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This question already has an answer here:

I saw a function defined something like the following:

f[n_Integer][r, θ] = Sin[n r π/L] Cos[n r L π θ/4]

My question is, why did my professor define the function like above, instead of using f[n_Integer, r_, θ_]? What is the difference? I could not find any answers on Mathematica, or google, or here.

If this has been asked before,and I did not find it, I apologize.

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marked as duplicate by MarcoB, m_goldberg, user9660, Kuba, Mr.Wizard Jun 21 '16 at 10:41

This question has been asked before and already has an answer. If those answers do not fully address your question, please ask a new question.

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    $\begingroup$ Related concepts: Currying, Subvalues. But just for calculation purposes, no big difference. $\endgroup$ – happy fish Jun 20 '16 at 3:00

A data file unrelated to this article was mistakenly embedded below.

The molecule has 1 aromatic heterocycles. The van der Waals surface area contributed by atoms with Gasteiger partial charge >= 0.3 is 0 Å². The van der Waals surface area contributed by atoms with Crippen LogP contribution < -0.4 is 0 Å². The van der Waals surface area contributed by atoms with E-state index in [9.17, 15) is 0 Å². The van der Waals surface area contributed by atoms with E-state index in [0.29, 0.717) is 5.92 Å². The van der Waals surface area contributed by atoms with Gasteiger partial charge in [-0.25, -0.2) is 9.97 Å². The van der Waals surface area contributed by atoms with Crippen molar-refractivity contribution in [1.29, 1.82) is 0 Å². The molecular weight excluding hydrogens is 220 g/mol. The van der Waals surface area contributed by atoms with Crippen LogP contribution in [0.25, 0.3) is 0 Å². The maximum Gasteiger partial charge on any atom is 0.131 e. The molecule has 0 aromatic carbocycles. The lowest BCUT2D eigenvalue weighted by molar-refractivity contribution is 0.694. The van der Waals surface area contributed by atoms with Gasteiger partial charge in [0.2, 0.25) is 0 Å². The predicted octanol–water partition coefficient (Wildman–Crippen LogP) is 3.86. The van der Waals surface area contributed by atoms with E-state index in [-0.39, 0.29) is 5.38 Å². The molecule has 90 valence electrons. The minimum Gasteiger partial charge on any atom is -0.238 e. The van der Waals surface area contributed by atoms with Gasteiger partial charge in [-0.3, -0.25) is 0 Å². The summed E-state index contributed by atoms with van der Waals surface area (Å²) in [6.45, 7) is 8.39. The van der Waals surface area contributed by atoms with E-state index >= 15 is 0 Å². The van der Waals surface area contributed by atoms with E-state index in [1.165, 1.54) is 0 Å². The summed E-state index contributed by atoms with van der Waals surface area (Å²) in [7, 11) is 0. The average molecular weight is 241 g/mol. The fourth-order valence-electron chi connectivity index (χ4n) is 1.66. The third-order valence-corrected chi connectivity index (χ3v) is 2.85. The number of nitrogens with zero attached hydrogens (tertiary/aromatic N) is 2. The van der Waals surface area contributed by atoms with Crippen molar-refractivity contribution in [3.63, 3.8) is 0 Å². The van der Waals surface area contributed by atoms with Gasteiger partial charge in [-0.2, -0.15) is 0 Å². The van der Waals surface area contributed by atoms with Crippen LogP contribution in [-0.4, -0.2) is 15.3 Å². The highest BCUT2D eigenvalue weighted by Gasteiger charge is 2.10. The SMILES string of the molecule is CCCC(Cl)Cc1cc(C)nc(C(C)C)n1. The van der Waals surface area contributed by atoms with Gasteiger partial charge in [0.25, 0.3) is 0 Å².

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    $\begingroup$ So now you can use f[1]@@@something, while if you use the latter definition, you can only use f[1,#1,#2]&@@@something $\endgroup$ – Wjx Jun 20 '16 at 3:12
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    $\begingroup$ @Wjx, or f[1, ##] & @@@ something, if wanted. But, f[1] @@ something can be cleaner in some cases. $\endgroup$ – J. M. is away Jun 20 '16 at 3:17
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    $\begingroup$ It's like $f_n(r,\theta)$ instead of $f(n,r,\theta)$ in mathematics. She or he is thinking of $n$ in a qualitatively different way (as parametrizing a sequence of functions, most likely). $\endgroup$ – Michael E2 Jun 20 '16 at 3:49
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    $\begingroup$ Proposed duplicate: (7999). Recommended reading: (544), (5686494), (56504) $\endgroup$ – Mr.Wizard Jun 20 '16 at 12:29